Rome breaks the bonds of love on ancient Milvian Bridge

 

Young love literally sealed itself to Rome's ancient Milvian Bridge. Inspired by a scene out of Italian teen literature, adolescent Romans began carving their initials onto padlocks and affixing them to the bridge's railings before tossing the key into the rushing Tiber. Thus, the Eternal City could bear witness to the boundlessness of juvenile romance.

Whether insipid or enchanting, the custom would spread from the Milvian Bridge like teen acne. Love padlocks erupted on historic bridges in Naples, Milan, Florence and Venice. As the books and films that launched the trend became a smash across Europe, so did author Federico Moccia, and the Ponts des Arts in Paris became hopelessly pockmarked with locks faster than you could say, "It's not you, it's me." They proliferated in Barcelona, Prague, London and Cologne, Germany. Since its beginnings in 2006, love-lock sightings have come in from as far away as the Brooklyn Bridge and Guam.

But here in Rome, where perhaps the only thing more exulted than love is aesthetics, young lovers would find their nemesis in the form of a stout politician named Gianni Giacomini. Convinced that the 5,000-plus locks strung up in recent years were not only sullying the beauty of the two millennia-old monument but also obscuring its place in history as the site where Constantine I defeated his rival Maxentius, the regional president of the Roman district where the bridge sits led a campaign to liberate it from the bonds of love.

Despite a last minute attempt by Rome Mayor Gianni Alemanno to grant clemency to the original love locks that started the international trend, Giacomini's work crews took them down last month amid a blaze of metal cutters and TV crews. The multi-year fight over their removal is a tale not only of the uniqueness of Roman politics, but also of the politics of love in Italy.

"When I wrote the scene about a young couple that puts a padlock here, I wanted the Milvian Bridge to become a new tradition for Roman lovers, something that could be passed down through the generations," said a rheumy Moccia as he stared at the lockless sides of the Milvian Bridge. "But they dragged love into politics, and love lost."

Although evidence of locks as talismans of love predate Moccia, few deny the custom exploded with the publication of his novel, "Ho Voglia di Te (I Want You)" in 2006. The 49-year-old, one of Italy's most successful authors, with more than 10 million volumes sold, said he affixed the first lock to the Milvian Bridge two days before publishing the book. "I did not want readers who came looking for the lock placed by my characters to be disappointed," he said.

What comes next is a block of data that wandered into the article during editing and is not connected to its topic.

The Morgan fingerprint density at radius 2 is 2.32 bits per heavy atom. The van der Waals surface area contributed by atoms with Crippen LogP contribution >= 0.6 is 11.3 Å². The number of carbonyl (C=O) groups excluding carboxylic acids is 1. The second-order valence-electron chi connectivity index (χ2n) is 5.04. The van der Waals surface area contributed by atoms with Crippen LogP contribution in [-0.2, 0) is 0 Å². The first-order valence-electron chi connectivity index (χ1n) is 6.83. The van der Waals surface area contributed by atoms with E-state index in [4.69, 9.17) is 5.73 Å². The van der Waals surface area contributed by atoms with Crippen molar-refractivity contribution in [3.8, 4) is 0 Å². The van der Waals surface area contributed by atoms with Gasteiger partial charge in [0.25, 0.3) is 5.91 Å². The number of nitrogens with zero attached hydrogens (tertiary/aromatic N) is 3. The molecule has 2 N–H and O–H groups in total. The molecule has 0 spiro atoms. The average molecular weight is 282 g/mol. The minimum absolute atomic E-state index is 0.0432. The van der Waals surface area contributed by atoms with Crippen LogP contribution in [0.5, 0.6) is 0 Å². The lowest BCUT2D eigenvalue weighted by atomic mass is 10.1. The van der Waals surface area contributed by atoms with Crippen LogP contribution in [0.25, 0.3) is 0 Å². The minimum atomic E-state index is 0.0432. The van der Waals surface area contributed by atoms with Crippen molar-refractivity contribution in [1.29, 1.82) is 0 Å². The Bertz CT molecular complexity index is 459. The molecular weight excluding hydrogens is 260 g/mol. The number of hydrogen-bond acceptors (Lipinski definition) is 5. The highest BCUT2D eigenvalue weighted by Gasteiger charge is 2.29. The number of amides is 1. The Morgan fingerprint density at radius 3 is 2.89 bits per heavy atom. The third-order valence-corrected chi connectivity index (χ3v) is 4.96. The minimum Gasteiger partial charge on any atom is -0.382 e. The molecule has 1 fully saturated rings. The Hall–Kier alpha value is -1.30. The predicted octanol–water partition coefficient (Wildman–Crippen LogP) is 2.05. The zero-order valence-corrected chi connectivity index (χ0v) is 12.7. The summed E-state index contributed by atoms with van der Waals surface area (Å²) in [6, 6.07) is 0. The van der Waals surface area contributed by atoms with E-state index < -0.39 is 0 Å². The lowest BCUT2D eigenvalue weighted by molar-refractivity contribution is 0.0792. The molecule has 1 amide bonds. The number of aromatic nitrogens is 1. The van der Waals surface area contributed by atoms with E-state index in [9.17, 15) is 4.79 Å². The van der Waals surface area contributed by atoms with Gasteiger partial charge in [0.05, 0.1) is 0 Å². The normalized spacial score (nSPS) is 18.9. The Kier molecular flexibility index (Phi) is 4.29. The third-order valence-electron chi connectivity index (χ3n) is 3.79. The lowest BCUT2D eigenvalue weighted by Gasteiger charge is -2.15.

The book - Moccia's style of tortured young romance is perhaps best described as a "Twilight" saga novel without the fangs - became a hit. Soon, one lock became two, then 20, 200, then thousands. Within a year, there were so many affixed to one lamppost that it collapsed into the Tiber River.

Sensing the threat to the bridge, local officials reached an accord with young Roman lovers in 2008. They could string up padlocks, but only on newly installed gratings. Yet, as months passed, Giacomini, who became the local president of Rome's 20th District in 2008, said the folly of compromise became clear. Not only did old locks rust in the humidity, becoming ever more unsightly, but as couples broke up, a new tradition arose. Angry, brokenhearted youths would return to the bridge, now a major hangout, and scrawl vengeful graffiti about their ex-lovers.

"I cannot even repeat what they would write," Giacomini said. "It is so, so terrible."

Another thought occurred to Giacomini, which, he said, ultimately convinced him that the locks had to go. "I came to the realization that locks should not be a symbol of love," he said. "Love should be freely given and always free to leave. Love cannot be bound, and yet, that is what these locks are meant to do."

After a long and heated debate, the local council voted in December to remove the locks. But Rome's powerful mayor, Alemanno, intervened, calling Giacomini to ask for a delay. Then, without informing Giacomini, Alemanno announced a peace summit at the bridge in January, where he hoped Giacomini and Moccia, who was deeply opposed to the removal, could work things out.